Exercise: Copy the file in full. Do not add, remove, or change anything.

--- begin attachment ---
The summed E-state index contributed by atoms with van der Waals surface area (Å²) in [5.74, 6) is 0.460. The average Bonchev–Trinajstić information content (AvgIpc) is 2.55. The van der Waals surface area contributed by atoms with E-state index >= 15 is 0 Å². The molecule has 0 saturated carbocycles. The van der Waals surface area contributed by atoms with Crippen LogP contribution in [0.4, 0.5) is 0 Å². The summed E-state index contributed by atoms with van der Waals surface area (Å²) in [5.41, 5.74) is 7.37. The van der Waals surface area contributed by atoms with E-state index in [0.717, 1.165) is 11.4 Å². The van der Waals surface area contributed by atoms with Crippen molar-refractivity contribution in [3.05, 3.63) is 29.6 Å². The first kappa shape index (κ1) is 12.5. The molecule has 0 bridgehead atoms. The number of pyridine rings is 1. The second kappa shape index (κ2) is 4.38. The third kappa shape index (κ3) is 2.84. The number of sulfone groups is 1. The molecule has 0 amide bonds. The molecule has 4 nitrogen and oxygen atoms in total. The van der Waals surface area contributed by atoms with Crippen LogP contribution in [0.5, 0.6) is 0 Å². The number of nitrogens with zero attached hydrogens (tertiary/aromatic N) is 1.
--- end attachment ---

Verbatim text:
The summed E-state index contributed by atoms with van der Waals surface area (Å²) in [5.74, 6) is 0.460. The average Bonchev–Trinajstić information content (AvgIpc) is 2.55. The van der Waals surface area contributed by atoms with E-state index >= 15 is 0 Å². The molecule has 0 saturated carbocycles. The van der Waals surface area contributed by atoms with Crippen LogP contribution in [0.4, 0.5) is 0 Å². The summed E-state index contributed by atoms with van der Waals surface area (Å²) in [5.41, 5.74) is 7.37. The van der Waals surface area contributed by atoms with E-state index in [0.717, 1.165) is 11.4 Å². The van der Waals surface area contributed by atoms with Crippen molar-refractivity contribution in [3.05, 3.63) is 29.6 Å². The first kappa shape index (κ1) is 12.5. The molecule has 0 bridgehead atoms. The number of pyridine rings is 1. The second kappa shape index (κ2) is 4.38. The third kappa shape index (κ3) is 2.84. The number of sulfone groups is 1. The molecule has 0 amide bonds. The molecule has 4 nitrogen and oxygen atoms in total. The van der Waals surface area contributed by atoms with Crippen LogP contribution in [0.5, 0.6) is 0 Å². The number of nitrogens with zero attached hydrogens (tertiary/aromatic N) is 1.